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Removal of Ni(II) Ions from Substrate using Filamentous Fungi.

Byline: AMNA SHOAIB, AYESHA NAUREEN, FATIMA TANVEER AND NABILA ASLAM

ABSTRACT

Ni(II) uptake capacity of eight fungal species viz., Aspergillus niger, A. terreus, A. flavus, Rhizopus arrhizus, Cunninghamella echinulata, Alternaria alternata and Trichoderma harzianum was evaluated through batch biosorption assays. Biosorption experiments were conducted with 0.1 g of fungal biomass in 250 mL flask filled with 100 mL metal solution using constant shaking at 150 rpm. The maximum adsorption capacity was recorded for T. harzianum (11.77 mg/g) followed by R. arrhizus (9.28 mg/g), A. terreus (7.86 mg/g), A. niger (7.69 mg/g), A. flavus (7.5 mg/g), A. alternata (7.37 mg/g) and C. echinulata (4.69 mg/g). Experimental data of Ni(II) adsorption on fungal biomass is appropriately described by Langmuir and Freundlich adsorption isotherms within concentration range of 25-100 mg L-1. (c) 2012 Friends Science Publishers

Key Words: Biosorption; Fungi; Heavy metal; Ni(II); Isotherms

INTRODUCTION

Nickel (Ni) is well-known toxic heavy metal mainly added at noxious concentration (20-200 mg/L) into the environment through electroplating sector (Revathi, 2005). Other essential sources of Ni are silver refineries, storage battery industries and zinc base casting (Sitting, 1976). The permissible limits of Ni in drinking water and industrial effluent are 0.01 mg/L and 2 mg/L, respectively (Sharma et al., 1992). Exceeding level of Ni in soil resulted in phytotoxicity in plants (Brune and Dietz, 1995), low concentration less than 0.5 mg per kg of dry weight of plant exhibited stimulatory effect on growth of various crops (Mishra and Kar, 1974). It has been reported that Ni(II) above permissible level (0.07 mg/L) is responsible for headache, vomiting, chest pain, rapid respiration, cyanosis, bone dermatitis and lungs cancer etc. (Kadirvelu, 1998).

Biological approach like biosorption may provide attractive solution for treatment of metal bearing effluents through utilization of fungi as an efficient and economical adsorbent (Krim et al., 2006). Some fungi are recognized as hyper-accumulators of heavy metals (Purvis and Halls, 1996) due to their filamentous morphology, robust nature and high percentage of cell wall material. The fungal hyphal wall was found to be a primary site of metal ions accumulation owing to presence of the acet-amido group of chitin, amino and phosphate groups in nucleic acids, amino, amido, sulfhydryl and carboxyl groups in proteins and hydroxyls in polysaccharides (Veglio and Beolchini, 1997).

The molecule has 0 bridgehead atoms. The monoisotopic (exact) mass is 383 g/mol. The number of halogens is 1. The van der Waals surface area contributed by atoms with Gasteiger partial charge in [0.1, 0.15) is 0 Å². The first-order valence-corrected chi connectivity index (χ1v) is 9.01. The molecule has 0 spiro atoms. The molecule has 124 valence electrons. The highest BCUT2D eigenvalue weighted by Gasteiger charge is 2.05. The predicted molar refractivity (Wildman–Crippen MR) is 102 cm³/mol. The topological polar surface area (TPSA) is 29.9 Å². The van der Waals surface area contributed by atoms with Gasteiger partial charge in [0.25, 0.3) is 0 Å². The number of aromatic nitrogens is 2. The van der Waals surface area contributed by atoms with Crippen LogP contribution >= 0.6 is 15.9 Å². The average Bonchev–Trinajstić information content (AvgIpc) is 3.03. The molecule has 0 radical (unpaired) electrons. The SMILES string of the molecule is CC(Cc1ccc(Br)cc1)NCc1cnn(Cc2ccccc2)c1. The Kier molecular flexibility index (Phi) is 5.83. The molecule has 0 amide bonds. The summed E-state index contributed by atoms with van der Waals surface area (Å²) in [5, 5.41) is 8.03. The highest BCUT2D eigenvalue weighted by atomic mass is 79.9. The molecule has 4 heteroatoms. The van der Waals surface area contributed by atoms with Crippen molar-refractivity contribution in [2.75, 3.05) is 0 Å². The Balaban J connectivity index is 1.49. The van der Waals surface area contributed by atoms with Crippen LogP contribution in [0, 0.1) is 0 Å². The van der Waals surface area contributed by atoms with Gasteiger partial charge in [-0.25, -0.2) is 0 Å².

The study was intended to assess biosorption capability of seven filamentous fungi for removal of Ni(II) ions within concentration range of 25-100 mg/L along with assessment of experimental data in accordance with the Langmuir and Freundlich adsorption isotherms.

MATERIALS AND METHODS

The pure cultures of test fungal species were acquired from First Fungal Culture Bank of Pakistan, Institute of Agricultural Sciences, University of the Punjab, Pakistan. Mycelial biomass of each test fungal species was prepared on 2% malt extract. Fresh biomass after 7th day of incubation was dried in an oven at 60oC, ground to size of less than 100 um and was utilized in batch experiments.

The stock solutions of Ni metal ions (1000 mg L-1) were prepared from its nitrate salts of analytical grade by dissolving the exact quantity of salt in double distilled deionized water. Further concentrations were prepared by diluting stock solution with double distilled deionized water. Biosorption experiments were performed by suspending 0.1 g of biosorbent in 100 mL of metal solution in 250 mL flask stirred at 150 rpm at pH 4.5 for 3 h. Different sets of experiments were carried out to appraise the maximum metal accumulating capacity of the biosorbents at different initial concentration of metal ions ranging between 25-100 mg L-1. After desired contact time, the mixture was filtered through Whatmann No.1 filter paper and the residual metal ion concentrations were determined using Atomic absorption spectrophotometer (AAS).